Xmas comes early for Dettori
Star jockey happy to ride again and bounce back a winner after the two-month shutdown in England
Frankie Dettori felt "like a kid on Christmas morning" ahead of his return to racing on Tuesday, following the shutdown of English racing due to the coronavirus pandemic.
So, no one could blame the effervescent Italian jockey for doing cartwheels after he snared his first winner on the John Gosden-trained 4-5 favourite Galsworthy in the 2,400m Maiden Stakes at Kempton Park in the London suburbs.
"I woke up like a kid on Christmas morning," Dettori told BBC Radio. "I managed to put a shirt on for the first time, got out of my tracksuit, so that's a bit of a novelty and amazing.
"The government said 1st June kick-off of the sport behind closed doors and we were ready, I think yesterday was a success. Everything went smooth and it's nice to see some live sport on TV for once, it was great."
The 49-year-old could be back performing his famous flying dismount in top races as soon as tomorrow, when he rides the great stayer Stradivarius in the Group 1 Coronation Cup at Newmarket.
"My sport is not a contact sport, so it's quite easy to be able to (social distance) with a one-way system in the jockeys' room, so it was a good start. But everything is going to come quick and fast," said Dettori, who won the 2001 Singapore Gold Cup on Kutub and the 2002 Singapore Airlines International Cup on Grandera.
"We've got amazing races this weekend and, two weeks today, it's Royal Ascot, so we haven't got much time to sit on our backside. We have to kick on with it and all the feedback from everyone was good."
English racing passed its rebound test with its first meeting at Newcastle on Monday, after being at a standstill for over two months.
It was like "the first day at a new school" for Mark Spincer, managing director of the Racing Division of Arena Racing Company (ARC).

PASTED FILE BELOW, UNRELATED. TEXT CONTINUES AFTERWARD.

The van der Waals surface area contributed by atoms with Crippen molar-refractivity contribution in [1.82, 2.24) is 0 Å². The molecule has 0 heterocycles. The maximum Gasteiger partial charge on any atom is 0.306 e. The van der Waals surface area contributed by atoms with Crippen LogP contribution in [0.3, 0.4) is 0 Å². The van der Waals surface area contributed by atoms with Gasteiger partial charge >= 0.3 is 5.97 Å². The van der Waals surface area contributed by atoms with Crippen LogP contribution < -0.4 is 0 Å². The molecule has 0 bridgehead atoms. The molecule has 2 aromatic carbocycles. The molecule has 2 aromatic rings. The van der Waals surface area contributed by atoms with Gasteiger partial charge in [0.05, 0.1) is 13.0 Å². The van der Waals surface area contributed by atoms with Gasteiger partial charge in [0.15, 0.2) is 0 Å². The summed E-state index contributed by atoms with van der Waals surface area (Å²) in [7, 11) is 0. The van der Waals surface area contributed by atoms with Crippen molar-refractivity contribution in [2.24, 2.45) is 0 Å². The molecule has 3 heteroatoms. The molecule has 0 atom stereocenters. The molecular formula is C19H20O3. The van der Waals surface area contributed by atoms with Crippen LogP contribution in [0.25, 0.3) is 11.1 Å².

Racing is also the first mainstream sport to resume, with football set to follow on June 17.
It was certainly a new look at Newcastle racecourse - one of 16 racetracks ARC operates - with jockeys, trainers, stable lads and lasses sporting masks and having had to pass temperature tests before being permitted onto the premises.
Trainers and jockeys stood on designated white markers in the paddock pre-race to observe social distancing regulations.
There were no spectators to either cheer the winners or heckle beaten favourites.
The 22-1 outsider Zodiakos earned himself a piece of trivia in being the first winner of the new-look racing scene.
Jockeys who were not riding had the rare luxury of sunning themselves sitting in the stand, where spectators would normally have stood.
"The atmosphere was strange, having a small amount of people here," Spincer told AFP by phone. "Also strange was, there was quite a lot of excitement from those involved from the horse box drivers to the stable lads and lasses. It was like the first day at a new school.
"It was incredibly important to get the sport started for the 20,000 people whose jobs rely on it."
Leading jockey Andrea Atzeni, who celebrated the return with a winner, said the mask took some getting used to.
"The mask covers your mouth and nose, and it was a very warm day," he told AFP by phone. "Having not ridden competitively for two months, you need a bit more oxygen than usual.
"You felt it more when you were easing up after the finish and having pushed a horse for the final two furlongs, you wanted a real blow of oxygen.
"It is not difficult to breathe but it limits it. However, to be honest, when the gates opened, you were not thinking of the mask, as the adrenalin was coursing through you."
Atzeni, who along with his fellow jockeys changed in a public bar which had been adapted so they could have their own space, said he had not noticed the lack of spectators, as Monday meetings rarely attracted a large crowd.
"We will realise the difference on Friday, with the Coronation Cup at Newmarket and the Guineas races on Saturday and Sunday," said Atzeni, who is bidding for a second Coronation Cup success on Defoe. - AFP